What is Patent Drafting?

A patent drafting application includes a written detailed description of the invention and set of patent claims to define the scope of the invention. The patent drafting document is evaluated and examined by the patent examiner for granting a patent technology. Patent drafting should be completed and abbreviated. Patent Drafting should include basic details of the invention and explain the process, machine,manufacture, and composition of matter and also give the description of mode of principal. Patent draft or patent application should be written in consultation with a patent expert who is a patent attorney or a lawyer who has a good knowledge of understanding technical aspects of a technology. A technology to be patented may be a process, machine, manufacturing process or composition of matter which is related to improvement of prior art. The patent specification includes background of invention, subject of invention, explanation of patent drawing and summary of invention. The patent draft should also comprehend the valuable uses either to humans or to industry. The method and the process should be told clearly to patent attorney in the invention disclosure form before drafting a patent which is called claim drafting.

Depending on the invention and inventor there may be one or more patent draft covering the technology portfolio. The most important aspect of any patent document are the patent claims. A very broad patent claims may not be granted and a very narrow patent claim will narrow down the scope of granted patent. If the patent claims are considered irrelevant it may lead to rejection.

The art of patent claim drafting is undeniabally difficult art to master. It is however, essential for those in patent space to both appreciate, understand and master. Given the importance of patent claims it is not unreasonable to want to start there, electing to jump right into the deep end. That would be a mistake. That is not how patent attorneys do it, and if you want to succeed that shouldn’t be your approach either.

Before you ever think about writing patent claims there are several very basic questions must be answered first. They are:

  1. What is the invention?
  2. What are the pieces and parts that make up that invention?
  3. How do the pieces and parts relate to one another?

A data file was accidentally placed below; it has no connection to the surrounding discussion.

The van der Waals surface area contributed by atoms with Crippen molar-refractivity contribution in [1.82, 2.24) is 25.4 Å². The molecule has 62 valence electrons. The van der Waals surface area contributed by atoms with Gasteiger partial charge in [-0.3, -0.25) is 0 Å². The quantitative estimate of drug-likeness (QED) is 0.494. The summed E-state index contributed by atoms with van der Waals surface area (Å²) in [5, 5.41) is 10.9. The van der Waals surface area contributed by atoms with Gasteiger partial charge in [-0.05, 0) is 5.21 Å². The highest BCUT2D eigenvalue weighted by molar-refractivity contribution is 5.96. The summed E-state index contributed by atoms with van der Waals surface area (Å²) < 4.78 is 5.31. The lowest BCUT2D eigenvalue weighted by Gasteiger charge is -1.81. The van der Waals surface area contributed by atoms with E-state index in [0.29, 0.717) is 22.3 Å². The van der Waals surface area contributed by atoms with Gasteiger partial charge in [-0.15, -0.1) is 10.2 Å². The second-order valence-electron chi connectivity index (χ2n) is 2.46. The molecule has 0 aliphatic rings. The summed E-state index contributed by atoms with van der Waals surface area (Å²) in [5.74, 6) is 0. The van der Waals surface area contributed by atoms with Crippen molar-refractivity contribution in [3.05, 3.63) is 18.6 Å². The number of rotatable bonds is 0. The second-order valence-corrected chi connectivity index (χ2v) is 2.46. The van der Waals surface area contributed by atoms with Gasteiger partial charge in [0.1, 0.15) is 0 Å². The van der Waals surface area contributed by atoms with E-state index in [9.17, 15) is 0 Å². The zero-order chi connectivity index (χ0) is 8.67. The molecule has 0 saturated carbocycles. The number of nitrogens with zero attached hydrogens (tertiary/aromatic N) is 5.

4. Do you have more than one invention?
  5. Are there multiple versions of each invention?


Inventions can be described as vague or ambiguous manner. But all too frequently inventors will make mistake of only describing their invention very specifically. You obviously want in a hyper specific way the version of your invention that you are selling as well as any versions that you think have commercial potential or might be knocked off. But you cannot merely describe your invention in a specific way. The goal must be to describe your invention in a specific way.

What are the pieces and parts that make up that invention and how do the pieces and parts relate to one another?

In order to define an invention that is new and non-obvious you must include something in the claim that is different and what found in the prior art. Perhaps you are improving the prior art by adding something to an existing invention. Perhaps you have come up with a more eloquent solution that requires fewer pieces and parts, which make the invention cheaper to manufacture and more durable. Whatever the case may be that best defines your innovative solution, the claim need to define something that is different. The goal of doing a search is to find the closest prior art. While I always recommend inventors do their own search to start, at some point a professional patent search should be obtained. Generally speaking for $400 to $600 you can get a high quality patent search by a reputable search company, and they will find a lot more than you will. But do your own search to start. If you can find something that is too close for comfort you might as well save the money.

Do you have more than one invention? Are there multiple versions of each invention?

As you look over your prior art what do is identify the difference between your invention and prior art. Initially, try and find as many differences as you can. Some of the differences will not be of patentable importance. Inventors love to focus on different uses, but if you are trying to protect a device it does not help that someone has described the same or very similar device to be used differently. If you are trying to protect a device you need to focus on the device, not the use. So identify as many structural differences as you can. Hopefully the differences you identify will be advantages. I always encourage my clients to also ask whether the differences they identify and want to build the patent around are things consumers will be willing to pay a premium to obtain.